MAP-FROST

Dr. Weiss took this picture in Central part of the state, at a field day, classic anthracnose stalk rot symptoms on the stalk. We need to continue to watch our fields and prioritize that harvest schedule not based on grain moisture as much as stalk condition this year. To read more about corn stalk rot identification and scouting, download this PDF from Monsanto: https://alliedcooperative.files.wordpress.com/2013/09/agronomic-spotlight-corn-stalk-rot-identification-and-scouting.pdf.

STALK ROT

Have a safe and productive harvest!

– Rob Shields, Agronomist

For more

Corn silage moisture dropping fast!

One of our sales agronomists at Mauston checked some corn silage fields today and dried down 4 different samples today in our microwave. The samples ranged from 62 to 67% moisture, so it is time to harvest these fields and many others. Please check your fields now or ask one of our feed or agronomy specialists for assistance. Please have a safe corn silage harvest season.

– Rob Shields, Agronomist

Pockets of soybean aphids found…

Soybean aphids found north of Galesville today.

Soybean aphids found north of Galesville today.

We were out scouting some soybean fields north of Galesville today and found some pockets of aphid pressure. Please remember to be checking your fields on a regular basis.

On a related note, here is a pop quiz for the day: Is the insect pictured below a friend or foe?

Lady beetle Larvae

Click to enlarge photo.

The answer? Friend! This little guy is actually the larval stage of the lady beetle. The lady beetle eats soybean aphids. Remember with the insects the stages are egg, larvae, pupa, and adult.

– Rob Shields, Agronomist

Mauston Grain Plant Fully Operational

The Mauston Grain Plant is up and running and ready to meet all of your needs during the upcoming fall harvest.  While we did close the plant recently to make repairs, the site is once again fully operational.  Customers shouldn’t notice any changes or delays.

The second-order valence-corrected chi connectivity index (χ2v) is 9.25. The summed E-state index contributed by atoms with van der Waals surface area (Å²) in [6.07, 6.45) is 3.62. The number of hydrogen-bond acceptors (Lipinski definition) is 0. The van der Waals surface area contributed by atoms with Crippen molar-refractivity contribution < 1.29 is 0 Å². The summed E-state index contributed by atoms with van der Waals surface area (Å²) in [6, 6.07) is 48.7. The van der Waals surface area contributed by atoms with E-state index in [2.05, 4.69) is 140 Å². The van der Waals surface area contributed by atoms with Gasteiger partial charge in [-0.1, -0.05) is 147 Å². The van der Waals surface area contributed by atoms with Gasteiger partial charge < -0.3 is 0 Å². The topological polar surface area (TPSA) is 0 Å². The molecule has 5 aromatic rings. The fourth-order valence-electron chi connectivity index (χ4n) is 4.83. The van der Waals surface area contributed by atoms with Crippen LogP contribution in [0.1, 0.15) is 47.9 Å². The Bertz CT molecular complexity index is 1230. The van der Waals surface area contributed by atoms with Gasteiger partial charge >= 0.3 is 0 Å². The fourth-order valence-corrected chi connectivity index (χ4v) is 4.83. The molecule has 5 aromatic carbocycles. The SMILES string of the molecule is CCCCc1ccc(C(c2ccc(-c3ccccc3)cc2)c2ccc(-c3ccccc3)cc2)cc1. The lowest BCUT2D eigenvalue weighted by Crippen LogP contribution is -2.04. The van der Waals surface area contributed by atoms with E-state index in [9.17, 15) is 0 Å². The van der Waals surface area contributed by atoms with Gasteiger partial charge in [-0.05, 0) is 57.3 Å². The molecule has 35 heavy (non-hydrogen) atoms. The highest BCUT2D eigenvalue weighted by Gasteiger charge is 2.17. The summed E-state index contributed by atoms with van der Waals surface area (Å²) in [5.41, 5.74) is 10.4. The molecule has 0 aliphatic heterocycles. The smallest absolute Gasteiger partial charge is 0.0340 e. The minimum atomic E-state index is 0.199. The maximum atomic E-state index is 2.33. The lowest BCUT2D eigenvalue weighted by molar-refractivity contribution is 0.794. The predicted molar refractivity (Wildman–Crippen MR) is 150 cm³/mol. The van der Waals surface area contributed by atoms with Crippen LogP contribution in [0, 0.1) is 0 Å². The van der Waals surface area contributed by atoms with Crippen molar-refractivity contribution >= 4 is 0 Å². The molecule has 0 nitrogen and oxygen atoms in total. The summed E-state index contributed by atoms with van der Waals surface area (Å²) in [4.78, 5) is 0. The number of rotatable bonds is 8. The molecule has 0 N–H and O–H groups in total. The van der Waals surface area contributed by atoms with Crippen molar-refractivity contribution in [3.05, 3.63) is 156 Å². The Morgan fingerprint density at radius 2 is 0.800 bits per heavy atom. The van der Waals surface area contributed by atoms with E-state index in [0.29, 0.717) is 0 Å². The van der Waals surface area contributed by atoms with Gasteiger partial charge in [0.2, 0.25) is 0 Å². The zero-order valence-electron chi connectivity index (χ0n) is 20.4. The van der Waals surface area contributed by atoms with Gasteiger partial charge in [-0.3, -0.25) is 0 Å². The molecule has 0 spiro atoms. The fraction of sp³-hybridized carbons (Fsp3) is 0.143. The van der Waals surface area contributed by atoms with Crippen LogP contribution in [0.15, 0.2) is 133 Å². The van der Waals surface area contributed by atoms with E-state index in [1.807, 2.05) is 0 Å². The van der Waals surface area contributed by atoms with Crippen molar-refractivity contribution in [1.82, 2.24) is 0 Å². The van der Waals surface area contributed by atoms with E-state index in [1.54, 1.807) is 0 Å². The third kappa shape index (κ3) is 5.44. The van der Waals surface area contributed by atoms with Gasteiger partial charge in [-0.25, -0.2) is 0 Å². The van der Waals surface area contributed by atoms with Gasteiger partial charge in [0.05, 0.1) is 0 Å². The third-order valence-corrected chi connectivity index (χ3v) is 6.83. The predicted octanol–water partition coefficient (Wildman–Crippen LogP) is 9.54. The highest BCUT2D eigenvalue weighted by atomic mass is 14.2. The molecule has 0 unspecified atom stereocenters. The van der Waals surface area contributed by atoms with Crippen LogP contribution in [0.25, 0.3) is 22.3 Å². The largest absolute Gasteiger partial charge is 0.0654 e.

We look forward to working with you during the busy harvest season ahead.  If you have any questions or concerns regarding the Mauston Grain Plant, please call Ray Demaskie at (608) 847-5212 or David Rappa at (608) 372-2090.

Insect activity found today…

Near Galesville today I found my first Western Bean Cutworm Egg Mass. The moth counts are very low this year. We put out 5 pheromone traps and have found very few this season. I also found a fair number of Corn Rootworm beetles feeding on the fresh silks today. Please keep a watchful eye on your corn fields during the critical pollination phase. The published threshold is “when silk clipping is occurring on 25% or more of the plants during pollen shed.” Also, if this field will be corn next year, it is best to plan your management strategy to combat this pest now due to the fact that they will be laying eggs now to attack next year’s corn crop. Please let us know if you have questions on any of these issues. Thank you.

– Rob Shields, Agronomist

Western bean cutworm egg masses.

Western bean cutworm egg masses.

Corn rootworm beetle feeding.

Corn rootworm beetle feeding.

Corn rootworm beetle feeding.

Corn rootworm beetle feeding.